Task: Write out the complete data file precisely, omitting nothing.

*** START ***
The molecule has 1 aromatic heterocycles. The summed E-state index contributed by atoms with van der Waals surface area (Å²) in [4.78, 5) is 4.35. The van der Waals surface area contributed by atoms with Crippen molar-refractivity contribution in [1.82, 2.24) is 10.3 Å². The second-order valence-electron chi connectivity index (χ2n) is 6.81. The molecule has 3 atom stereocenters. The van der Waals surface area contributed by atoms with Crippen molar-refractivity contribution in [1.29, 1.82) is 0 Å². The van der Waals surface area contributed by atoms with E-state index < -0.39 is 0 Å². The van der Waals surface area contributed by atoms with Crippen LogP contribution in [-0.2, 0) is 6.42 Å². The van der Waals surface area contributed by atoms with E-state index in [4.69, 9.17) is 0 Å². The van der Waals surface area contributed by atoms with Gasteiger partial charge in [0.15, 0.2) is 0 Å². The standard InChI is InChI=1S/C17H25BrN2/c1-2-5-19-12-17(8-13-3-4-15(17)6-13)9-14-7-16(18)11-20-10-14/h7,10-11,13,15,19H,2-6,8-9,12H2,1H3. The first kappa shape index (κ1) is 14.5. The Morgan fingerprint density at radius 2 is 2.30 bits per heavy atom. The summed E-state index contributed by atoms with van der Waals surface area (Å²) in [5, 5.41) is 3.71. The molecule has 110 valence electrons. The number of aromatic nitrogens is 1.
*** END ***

The molecule has 1 aromatic heterocycles. The summed E-state index contributed by atoms with van der Waals surface area (Å²) in [4.78, 5) is 4.35. The van der Waals surface area contributed by atoms with Crippen molar-refractivity contribution in [1.82, 2.24) is 10.3 Å². The second-order valence-electron chi connectivity index (χ2n) is 6.81. The molecule has 3 atom stereocenters. The van der Waals surface area contributed by atoms with Crippen molar-refractivity contribution in [1.29, 1.82) is 0 Å². The van der Waals surface area contributed by atoms with E-state index < -0.39 is 0 Å². The van der Waals surface area contributed by atoms with Crippen LogP contribution in [-0.2, 0) is 6.42 Å². The van der Waals surface area contributed by atoms with E-state index in [4.69, 9.17) is 0 Å². The van der Waals surface area contributed by atoms with Gasteiger partial charge in [0.15, 0.2) is 0 Å². The standard InChI is InChI=1S/C17H25BrN2/c1-2-5-19-12-17(8-13-3-4-15(17)6-13)9-14-7-16(18)11-20-10-14/h7,10-11,13,15,19H,2-6,8-9,12H2,1H3. The first kappa shape index (κ1) is 14.5. The Morgan fingerprint density at radius 2 is 2.30 bits per heavy atom. The summed E-state index contributed by atoms with van der Waals surface area (Å²) in [5, 5.41) is 3.71. The molecule has 110 valence electrons. The number of aromatic nitrogens is 1.